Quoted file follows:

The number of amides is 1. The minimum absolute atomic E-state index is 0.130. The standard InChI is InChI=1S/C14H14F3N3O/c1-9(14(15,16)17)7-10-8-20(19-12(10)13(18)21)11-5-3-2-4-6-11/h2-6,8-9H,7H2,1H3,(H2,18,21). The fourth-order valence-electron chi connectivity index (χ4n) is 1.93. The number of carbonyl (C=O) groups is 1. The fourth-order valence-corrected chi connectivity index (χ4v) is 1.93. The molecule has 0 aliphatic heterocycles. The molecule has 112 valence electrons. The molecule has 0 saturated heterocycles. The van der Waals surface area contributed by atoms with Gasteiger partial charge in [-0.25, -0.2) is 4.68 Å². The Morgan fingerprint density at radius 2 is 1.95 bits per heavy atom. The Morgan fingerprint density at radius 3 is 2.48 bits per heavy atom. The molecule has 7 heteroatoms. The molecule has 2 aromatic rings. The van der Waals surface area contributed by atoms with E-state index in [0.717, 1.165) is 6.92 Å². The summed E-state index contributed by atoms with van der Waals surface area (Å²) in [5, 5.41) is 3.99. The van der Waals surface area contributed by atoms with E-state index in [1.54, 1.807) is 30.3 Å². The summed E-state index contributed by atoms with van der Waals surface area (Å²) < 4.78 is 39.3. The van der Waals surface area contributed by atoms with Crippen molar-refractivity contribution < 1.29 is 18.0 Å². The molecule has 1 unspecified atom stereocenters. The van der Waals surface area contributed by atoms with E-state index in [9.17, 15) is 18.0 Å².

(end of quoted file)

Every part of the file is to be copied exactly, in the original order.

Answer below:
The number of amides is 1. The minimum absolute atomic E-state index is 0.130. The standard InChI is InChI=1S/C14H14F3N3O/c1-9(14(15,16)17)7-10-8-20(19-12(10)13(18)21)11-5-3-2-4-6-11/h2-6,8-9H,7H2,1H3,(H2,18,21). The fourth-order valence-electron chi connectivity index (χ4n) is 1.93. The number of carbonyl (C=O) groups is 1. The fourth-order valence-corrected chi connectivity index (χ4v) is 1.93. The molecule has 0 aliphatic heterocycles. The molecule has 112 valence electrons. The molecule has 0 saturated heterocycles. The van der Waals surface area contributed by atoms with Gasteiger partial charge in [-0.25, -0.2) is 4.68 Å². The Morgan fingerprint density at radius 2 is 1.95 bits per heavy atom. The Morgan fingerprint density at radius 3 is 2.48 bits per heavy atom. The molecule has 7 heteroatoms. The molecule has 2 aromatic rings. The van der Waals surface area contributed by atoms with E-state index in [0.717, 1.165) is 6.92 Å². The summed E-state index contributed by atoms with van der Waals surface area (Å²) in [5, 5.41) is 3.99. The van der Waals surface area contributed by atoms with E-state index in [1.54, 1.807) is 30.3 Å². The summed E-state index contributed by atoms with van der Waals surface area (Å²) < 4.78 is 39.3. The van der Waals surface area contributed by atoms with Crippen molar-refractivity contribution < 1.29 is 18.0 Å². The molecule has 1 unspecified atom stereocenters. The van der Waals surface area contributed by atoms with E-state index in [9.17, 15) is 18.0 Å².